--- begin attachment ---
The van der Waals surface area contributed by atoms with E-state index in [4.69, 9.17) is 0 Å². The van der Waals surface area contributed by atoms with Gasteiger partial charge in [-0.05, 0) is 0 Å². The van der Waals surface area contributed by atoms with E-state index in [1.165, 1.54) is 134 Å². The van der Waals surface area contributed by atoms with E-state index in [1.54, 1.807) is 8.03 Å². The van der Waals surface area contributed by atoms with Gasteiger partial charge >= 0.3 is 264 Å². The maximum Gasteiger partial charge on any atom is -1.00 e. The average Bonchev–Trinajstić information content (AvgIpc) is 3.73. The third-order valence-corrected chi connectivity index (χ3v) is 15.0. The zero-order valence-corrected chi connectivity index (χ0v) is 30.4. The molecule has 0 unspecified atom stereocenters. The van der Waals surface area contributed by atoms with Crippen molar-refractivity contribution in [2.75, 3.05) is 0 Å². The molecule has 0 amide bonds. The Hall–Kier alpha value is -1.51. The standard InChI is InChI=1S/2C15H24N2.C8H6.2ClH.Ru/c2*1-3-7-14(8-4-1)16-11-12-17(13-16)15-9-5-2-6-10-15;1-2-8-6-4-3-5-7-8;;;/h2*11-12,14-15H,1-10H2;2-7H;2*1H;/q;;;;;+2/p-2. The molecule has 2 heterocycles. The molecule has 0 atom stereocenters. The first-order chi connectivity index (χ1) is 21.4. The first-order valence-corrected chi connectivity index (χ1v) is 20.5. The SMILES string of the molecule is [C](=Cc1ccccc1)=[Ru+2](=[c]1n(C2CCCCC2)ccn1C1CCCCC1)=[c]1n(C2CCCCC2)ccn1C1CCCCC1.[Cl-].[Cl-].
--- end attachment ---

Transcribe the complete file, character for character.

The van der Waals surface area contributed by atoms with E-state index in [4.69, 9.17) is 0 Å². The van der Waals surface area contributed by atoms with Gasteiger partial charge in [-0.05, 0) is 0 Å². The van der Waals surface area contributed by atoms with E-state index in [1.165, 1.54) is 134 Å². The van der Waals surface area contributed by atoms with E-state index in [1.54, 1.807) is 8.03 Å². The van der Waals surface area contributed by atoms with Gasteiger partial charge >= 0.3 is 264 Å². The maximum Gasteiger partial charge on any atom is -1.00 e. The average Bonchev–Trinajstić information content (AvgIpc) is 3.73. The third-order valence-corrected chi connectivity index (χ3v) is 15.0. The zero-order valence-corrected chi connectivity index (χ0v) is 30.4. The molecule has 0 unspecified atom stereocenters. The van der Waals surface area contributed by atoms with Crippen molar-refractivity contribution in [2.75, 3.05) is 0 Å². The molecule has 0 amide bonds. The Hall–Kier alpha value is -1.51. The standard InChI is InChI=1S/2C15H24N2.C8H6.2ClH.Ru/c2*1-3-7-14(8-4-1)16-11-12-17(13-16)15-9-5-2-6-10-15;1-2-8-6-4-3-5-7-8;;;/h2*11-12,14-15H,1-10H2;2-7H;2*1H;/q;;;;;+2/p-2. The molecule has 2 heterocycles. The molecule has 0 atom stereocenters. The first-order chi connectivity index (χ1) is 21.4. The first-order valence-corrected chi connectivity index (χ1v) is 20.5. The SMILES string of the molecule is [C](=Cc1ccccc1)=[Ru+2](=[c]1n(C2CCCCC2)ccn1C1CCCCC1)=[c]1n(C2CCCCC2)ccn1C1CCCCC1.[Cl-].[Cl-].